that I was B12 deficient in a serious, health altering way.

I remember how they foreclosed my condo in 1997, after I had been
writing all these letters, many of which said that, once I was
foreclosed or ran out of money, I was prepared to kill myself to
demonstrate how serious the abuse by IRS was.

I had thought I would run out of money. As I think back, I really have
no idea how it was that I did not. I know I kept three pennies on a
railroad tie in my garden. I never spent those three pennies, nor
apparently did I need to.

Sometimes I would go outside and there would be a brown bag full of
freshly prepared food on my car. I didn't know about food banks. I
used to heat water to bathe by setting it in the sun. That was after my
gas had been turned off. I remember burning many books in my
fireplace, for warmth. And papers. I burnt so many papers. Now,
sometimes, I would like to look back and see who I helped with real
estate transactions, but I burned most of the files. I would watch the
news clips of people in Croatia burning their furniture to keep warm.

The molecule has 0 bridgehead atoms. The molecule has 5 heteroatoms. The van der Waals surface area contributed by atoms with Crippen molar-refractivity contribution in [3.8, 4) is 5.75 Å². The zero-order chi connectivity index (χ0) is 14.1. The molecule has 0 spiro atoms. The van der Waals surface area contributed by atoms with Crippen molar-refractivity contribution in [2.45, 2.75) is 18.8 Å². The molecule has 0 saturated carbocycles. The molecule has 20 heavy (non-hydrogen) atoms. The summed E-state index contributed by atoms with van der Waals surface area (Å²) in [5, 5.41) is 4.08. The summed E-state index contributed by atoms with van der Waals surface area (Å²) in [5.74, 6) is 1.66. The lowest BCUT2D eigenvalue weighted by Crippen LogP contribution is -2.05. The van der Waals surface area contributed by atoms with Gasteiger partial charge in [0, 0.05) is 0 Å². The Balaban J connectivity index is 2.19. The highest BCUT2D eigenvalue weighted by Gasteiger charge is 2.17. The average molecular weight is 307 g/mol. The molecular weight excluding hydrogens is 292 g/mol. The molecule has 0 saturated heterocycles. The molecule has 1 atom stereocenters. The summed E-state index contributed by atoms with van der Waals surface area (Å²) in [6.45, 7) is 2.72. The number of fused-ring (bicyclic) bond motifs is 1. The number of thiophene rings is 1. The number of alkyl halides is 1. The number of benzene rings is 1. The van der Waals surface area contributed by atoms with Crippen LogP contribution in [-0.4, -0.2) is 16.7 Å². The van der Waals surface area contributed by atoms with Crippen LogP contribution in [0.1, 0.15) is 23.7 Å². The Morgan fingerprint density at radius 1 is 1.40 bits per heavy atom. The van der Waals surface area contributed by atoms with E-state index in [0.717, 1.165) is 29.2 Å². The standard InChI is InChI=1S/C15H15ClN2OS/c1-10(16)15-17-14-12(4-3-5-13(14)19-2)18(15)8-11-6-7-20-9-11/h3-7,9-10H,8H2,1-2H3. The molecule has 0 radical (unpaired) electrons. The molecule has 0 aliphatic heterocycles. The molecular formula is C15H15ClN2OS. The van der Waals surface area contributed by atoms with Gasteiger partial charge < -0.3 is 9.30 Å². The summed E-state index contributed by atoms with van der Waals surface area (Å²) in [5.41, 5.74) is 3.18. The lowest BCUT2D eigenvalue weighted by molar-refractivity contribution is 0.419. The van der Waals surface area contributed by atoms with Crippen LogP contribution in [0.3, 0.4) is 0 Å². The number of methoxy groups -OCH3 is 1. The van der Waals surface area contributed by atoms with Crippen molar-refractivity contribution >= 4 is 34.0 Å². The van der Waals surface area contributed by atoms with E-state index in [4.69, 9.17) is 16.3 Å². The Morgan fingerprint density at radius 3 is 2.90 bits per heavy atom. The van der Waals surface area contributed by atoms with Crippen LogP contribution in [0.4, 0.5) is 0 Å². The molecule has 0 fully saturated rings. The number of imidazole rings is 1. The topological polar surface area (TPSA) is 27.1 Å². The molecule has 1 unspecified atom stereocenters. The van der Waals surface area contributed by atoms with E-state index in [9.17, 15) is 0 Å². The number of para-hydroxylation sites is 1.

And I would think how I didn't really have that much furniture. I would
think about how one Easter I was visiting my paternal grandparents
in Chicago, and the winter Olympics were in Yugoslavia, which is the
old name of the country before Croatia and Slovenia declared their
independence in 1991.

(I can't remember things when I want to. Specific things. The name of
the specific city that was shown most often on the news will come to
me later. I think it is confusing to people that I can remember so
much, and still say I have brain damage and a disability. But even to
me it's surprising that I can remember so much when I'm just saying
whatever comes to mind, and so little when there are specific things I
need to say. Today, I was thinking about how I was walking toward
my far bathroom, and I could think about how it looked, I could picture
it in my mind. That is not something I could do for a long, long time. I
couldn't picture things in my mind. I had to see things to have them in
mind. I think I'm going on about this for far too long.)

While I was watching the Olympics with my grandfather, Tito came
on the screen, either being honored or officiating at some ceremony.